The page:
The process is commonly known in the sports world as “muscle memory.” A phenomenon not limited to athletes, writers engage in very similar practices in order to excel at their craft.
Storytelling, whether faction or fiction, uses the same principles. Training through exercising—writing—testing, adjusting, and exercising—rewriting—again.
Top athletes train for long hours in a concerted effort to become the best in their chosen sport. Quite often, a truly dedicated athlete begins at an early age and then trains for years before reaching the pinnacle of their division or field.
My training began while I was a little boy, sitting with my mother while she read Bible stories to me and my brother. To use a similar analogy, she was “priming the well” of my imagination.
By repetition of certain exercises, the body attunes itself to all the physical, mental and psychological responses needed to perfect the routine. After hundreds, even thousands of repetitions, the individual muscles “learn” their proper part in the perfect presentation of the routine.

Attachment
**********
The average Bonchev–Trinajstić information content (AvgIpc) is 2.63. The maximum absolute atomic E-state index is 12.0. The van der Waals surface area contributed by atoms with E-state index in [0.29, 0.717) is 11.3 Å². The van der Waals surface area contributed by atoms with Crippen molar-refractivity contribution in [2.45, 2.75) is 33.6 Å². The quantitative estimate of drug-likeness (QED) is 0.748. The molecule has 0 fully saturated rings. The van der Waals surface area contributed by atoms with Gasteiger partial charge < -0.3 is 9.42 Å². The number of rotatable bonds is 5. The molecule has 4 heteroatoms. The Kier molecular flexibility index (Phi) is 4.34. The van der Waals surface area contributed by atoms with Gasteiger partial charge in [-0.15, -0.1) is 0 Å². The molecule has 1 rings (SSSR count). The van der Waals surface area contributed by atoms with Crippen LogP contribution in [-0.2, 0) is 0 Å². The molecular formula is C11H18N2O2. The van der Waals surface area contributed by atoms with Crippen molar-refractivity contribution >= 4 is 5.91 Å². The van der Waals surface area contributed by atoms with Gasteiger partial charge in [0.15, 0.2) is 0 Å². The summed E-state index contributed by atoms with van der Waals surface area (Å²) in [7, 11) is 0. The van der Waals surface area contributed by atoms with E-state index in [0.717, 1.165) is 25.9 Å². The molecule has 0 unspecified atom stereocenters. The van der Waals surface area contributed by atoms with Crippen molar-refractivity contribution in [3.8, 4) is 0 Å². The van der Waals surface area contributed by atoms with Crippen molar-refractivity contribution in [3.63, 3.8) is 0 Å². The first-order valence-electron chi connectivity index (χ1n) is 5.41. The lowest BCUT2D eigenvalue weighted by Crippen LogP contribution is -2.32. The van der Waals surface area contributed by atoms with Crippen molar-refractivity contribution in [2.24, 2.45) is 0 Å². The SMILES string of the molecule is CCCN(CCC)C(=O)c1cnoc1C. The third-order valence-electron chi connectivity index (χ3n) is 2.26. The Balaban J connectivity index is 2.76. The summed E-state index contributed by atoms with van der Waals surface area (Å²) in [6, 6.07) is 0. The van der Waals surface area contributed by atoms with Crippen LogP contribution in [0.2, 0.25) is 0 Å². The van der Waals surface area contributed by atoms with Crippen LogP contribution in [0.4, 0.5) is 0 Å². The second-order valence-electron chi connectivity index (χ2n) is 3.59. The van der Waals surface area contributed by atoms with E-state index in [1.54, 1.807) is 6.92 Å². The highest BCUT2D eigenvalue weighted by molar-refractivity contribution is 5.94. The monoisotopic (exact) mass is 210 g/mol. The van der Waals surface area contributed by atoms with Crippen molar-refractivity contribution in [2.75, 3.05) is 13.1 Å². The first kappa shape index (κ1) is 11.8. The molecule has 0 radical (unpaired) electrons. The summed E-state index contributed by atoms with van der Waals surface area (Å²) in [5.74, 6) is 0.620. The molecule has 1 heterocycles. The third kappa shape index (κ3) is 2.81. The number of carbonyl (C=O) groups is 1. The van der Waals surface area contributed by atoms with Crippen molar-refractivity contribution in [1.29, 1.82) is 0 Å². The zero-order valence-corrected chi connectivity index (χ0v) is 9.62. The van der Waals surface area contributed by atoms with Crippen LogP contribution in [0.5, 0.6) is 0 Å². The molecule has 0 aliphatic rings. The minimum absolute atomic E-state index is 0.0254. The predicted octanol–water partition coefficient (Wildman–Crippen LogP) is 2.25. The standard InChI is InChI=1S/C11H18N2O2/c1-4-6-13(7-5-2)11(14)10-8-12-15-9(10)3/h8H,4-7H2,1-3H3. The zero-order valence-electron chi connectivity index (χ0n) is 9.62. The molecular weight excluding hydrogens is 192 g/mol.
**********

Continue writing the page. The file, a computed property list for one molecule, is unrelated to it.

Reading was a much-loved activity early on, and with it came a rapidly developing imagination. And, after many years of the uninterrupted reading of hundreds of books—including the Bible—my exercised imagination reached a tripwire of sorts that triggered the need to start writing.
The muscle memory of my mind brought bits and pieces of stories I had read into new relationships. Because I physically recorded the parts of the story, I unknowingly exercised my writing abilities.
After many, many years of reading and writing—exercising—the muscle memory of my mind provided certain elements of my craft automatically. Spelling; sentence structure; paragraph and chapter continuity. Even storylines carried throughout the telling of a tale.
These elements weren’t something I had to stop and think about. They were just there when I needed them.
I call it muscle memory for writers.